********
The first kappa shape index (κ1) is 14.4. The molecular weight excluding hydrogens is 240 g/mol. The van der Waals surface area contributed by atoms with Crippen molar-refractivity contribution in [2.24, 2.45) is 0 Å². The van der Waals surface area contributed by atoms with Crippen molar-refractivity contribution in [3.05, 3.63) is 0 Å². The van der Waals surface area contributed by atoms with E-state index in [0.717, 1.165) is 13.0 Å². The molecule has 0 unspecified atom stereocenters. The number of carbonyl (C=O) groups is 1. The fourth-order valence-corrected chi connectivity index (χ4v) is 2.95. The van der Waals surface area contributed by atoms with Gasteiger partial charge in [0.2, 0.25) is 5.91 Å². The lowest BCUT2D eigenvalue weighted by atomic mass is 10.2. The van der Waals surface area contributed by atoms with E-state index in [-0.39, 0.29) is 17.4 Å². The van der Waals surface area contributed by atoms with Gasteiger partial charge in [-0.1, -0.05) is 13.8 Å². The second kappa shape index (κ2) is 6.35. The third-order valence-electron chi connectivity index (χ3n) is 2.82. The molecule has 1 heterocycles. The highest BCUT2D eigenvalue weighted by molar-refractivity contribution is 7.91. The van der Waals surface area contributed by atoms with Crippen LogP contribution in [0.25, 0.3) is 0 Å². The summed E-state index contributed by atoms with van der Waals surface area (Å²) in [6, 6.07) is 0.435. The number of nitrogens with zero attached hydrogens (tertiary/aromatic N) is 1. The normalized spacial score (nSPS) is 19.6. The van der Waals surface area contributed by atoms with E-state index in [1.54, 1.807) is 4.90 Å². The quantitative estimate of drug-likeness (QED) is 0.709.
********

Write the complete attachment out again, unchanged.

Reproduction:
The first kappa shape index (κ1) is 14.4. The molecular weight excluding hydrogens is 240 g/mol. The van der Waals surface area contributed by atoms with Crippen molar-refractivity contribution in [2.24, 2.45) is 0 Å². The van der Waals surface area contributed by atoms with Crippen molar-refractivity contribution in [3.05, 3.63) is 0 Å². The van der Waals surface area contributed by atoms with E-state index in [0.717, 1.165) is 13.0 Å². The molecule has 0 unspecified atom stereocenters. The number of carbonyl (C=O) groups is 1. The fourth-order valence-corrected chi connectivity index (χ4v) is 2.95. The van der Waals surface area contributed by atoms with Gasteiger partial charge in [0.2, 0.25) is 5.91 Å². The lowest BCUT2D eigenvalue weighted by atomic mass is 10.2. The van der Waals surface area contributed by atoms with E-state index in [-0.39, 0.29) is 17.4 Å². The van der Waals surface area contributed by atoms with Gasteiger partial charge in [-0.1, -0.05) is 13.8 Å². The second kappa shape index (κ2) is 6.35. The third-order valence-electron chi connectivity index (χ3n) is 2.82. The molecule has 1 heterocycles. The highest BCUT2D eigenvalue weighted by molar-refractivity contribution is 7.91. The van der Waals surface area contributed by atoms with Crippen LogP contribution in [0.25, 0.3) is 0 Å². The summed E-state index contributed by atoms with van der Waals surface area (Å²) in [6, 6.07) is 0.435. The number of nitrogens with zero attached hydrogens (tertiary/aromatic N) is 1. The normalized spacial score (nSPS) is 19.6. The van der Waals surface area contributed by atoms with E-state index in [1.54, 1.807) is 4.90 Å². The quantitative estimate of drug-likeness (QED) is 0.709.